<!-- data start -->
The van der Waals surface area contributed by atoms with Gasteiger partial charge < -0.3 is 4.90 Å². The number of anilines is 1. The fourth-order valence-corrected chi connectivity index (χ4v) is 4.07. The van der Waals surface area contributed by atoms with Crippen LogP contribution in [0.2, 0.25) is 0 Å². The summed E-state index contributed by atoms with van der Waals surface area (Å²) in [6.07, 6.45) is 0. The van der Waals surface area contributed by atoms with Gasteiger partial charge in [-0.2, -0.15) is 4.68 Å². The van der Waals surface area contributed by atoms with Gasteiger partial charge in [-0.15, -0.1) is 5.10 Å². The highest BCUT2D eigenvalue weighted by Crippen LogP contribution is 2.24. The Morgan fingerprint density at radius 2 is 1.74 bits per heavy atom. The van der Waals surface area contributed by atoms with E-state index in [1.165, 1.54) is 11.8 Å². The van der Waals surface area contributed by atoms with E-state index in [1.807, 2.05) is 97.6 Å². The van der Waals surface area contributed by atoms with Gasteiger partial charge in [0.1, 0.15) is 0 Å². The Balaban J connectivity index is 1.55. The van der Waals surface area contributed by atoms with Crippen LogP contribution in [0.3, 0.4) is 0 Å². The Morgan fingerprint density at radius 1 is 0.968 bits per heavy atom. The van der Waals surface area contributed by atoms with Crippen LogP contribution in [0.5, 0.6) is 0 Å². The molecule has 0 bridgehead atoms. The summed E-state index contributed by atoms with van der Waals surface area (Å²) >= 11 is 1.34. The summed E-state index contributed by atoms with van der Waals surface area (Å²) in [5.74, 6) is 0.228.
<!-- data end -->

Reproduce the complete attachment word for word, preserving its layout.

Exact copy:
The van der Waals surface area contributed by atoms with Gasteiger partial charge < -0.3 is 4.90 Å². The number of anilines is 1. The fourth-order valence-corrected chi connectivity index (χ4v) is 4.07. The van der Waals surface area contributed by atoms with Crippen LogP contribution in [0.2, 0.25) is 0 Å². The summed E-state index contributed by atoms with van der Waals surface area (Å²) in [6.07, 6.45) is 0. The van der Waals surface area contributed by atoms with Gasteiger partial charge in [-0.2, -0.15) is 4.68 Å². The van der Waals surface area contributed by atoms with Gasteiger partial charge in [-0.15, -0.1) is 5.10 Å². The highest BCUT2D eigenvalue weighted by Crippen LogP contribution is 2.24. The Morgan fingerprint density at radius 2 is 1.74 bits per heavy atom. The van der Waals surface area contributed by atoms with E-state index in [1.165, 1.54) is 11.8 Å². The van der Waals surface area contributed by atoms with E-state index in [1.807, 2.05) is 97.6 Å². The van der Waals surface area contributed by atoms with Gasteiger partial charge in [0.1, 0.15) is 0 Å². The Balaban J connectivity index is 1.55. The van der Waals surface area contributed by atoms with Crippen LogP contribution in [0.3, 0.4) is 0 Å². The Morgan fingerprint density at radius 1 is 0.968 bits per heavy atom. The van der Waals surface area contributed by atoms with Crippen LogP contribution in [0.5, 0.6) is 0 Å². The molecule has 0 bridgehead atoms. The summed E-state index contributed by atoms with van der Waals surface area (Å²) >= 11 is 1.34. The summed E-state index contributed by atoms with van der Waals surface area (Å²) in [5.74, 6) is 0.228.